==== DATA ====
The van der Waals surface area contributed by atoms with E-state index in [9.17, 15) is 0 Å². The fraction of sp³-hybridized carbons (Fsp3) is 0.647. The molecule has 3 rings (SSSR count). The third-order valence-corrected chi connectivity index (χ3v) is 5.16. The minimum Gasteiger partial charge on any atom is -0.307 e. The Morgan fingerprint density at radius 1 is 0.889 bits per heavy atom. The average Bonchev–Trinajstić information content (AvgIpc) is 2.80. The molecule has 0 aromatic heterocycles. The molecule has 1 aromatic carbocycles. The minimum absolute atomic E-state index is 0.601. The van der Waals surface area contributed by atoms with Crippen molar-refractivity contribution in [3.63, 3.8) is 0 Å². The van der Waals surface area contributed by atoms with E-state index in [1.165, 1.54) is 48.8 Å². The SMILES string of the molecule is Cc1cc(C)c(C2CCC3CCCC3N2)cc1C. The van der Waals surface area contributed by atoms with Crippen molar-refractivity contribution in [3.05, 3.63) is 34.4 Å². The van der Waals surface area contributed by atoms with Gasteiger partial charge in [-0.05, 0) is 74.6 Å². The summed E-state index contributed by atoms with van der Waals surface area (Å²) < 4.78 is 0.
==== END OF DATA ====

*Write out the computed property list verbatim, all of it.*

The van der Waals surface area contributed by atoms with E-state index in [9.17, 15) is 0 Å². The fraction of sp³-hybridized carbons (Fsp3) is 0.647. The molecule has 3 rings (SSSR count). The third-order valence-corrected chi connectivity index (χ3v) is 5.16. The minimum Gasteiger partial charge on any atom is -0.307 e. The Morgan fingerprint density at radius 1 is 0.889 bits per heavy atom. The average Bonchev–Trinajstić information content (AvgIpc) is 2.80. The molecule has 0 aromatic heterocycles. The molecule has 1 aromatic carbocycles. The minimum absolute atomic E-state index is 0.601. The van der Waals surface area contributed by atoms with Crippen molar-refractivity contribution in [3.63, 3.8) is 0 Å². The van der Waals surface area contributed by atoms with E-state index in [1.165, 1.54) is 48.8 Å². The SMILES string of the molecule is Cc1cc(C)c(C2CCC3CCCC3N2)cc1C. The van der Waals surface area contributed by atoms with Crippen molar-refractivity contribution in [3.05, 3.63) is 34.4 Å². The van der Waals surface area contributed by atoms with Gasteiger partial charge in [-0.05, 0) is 74.6 Å². The summed E-state index contributed by atoms with van der Waals surface area (Å²) < 4.78 is 0.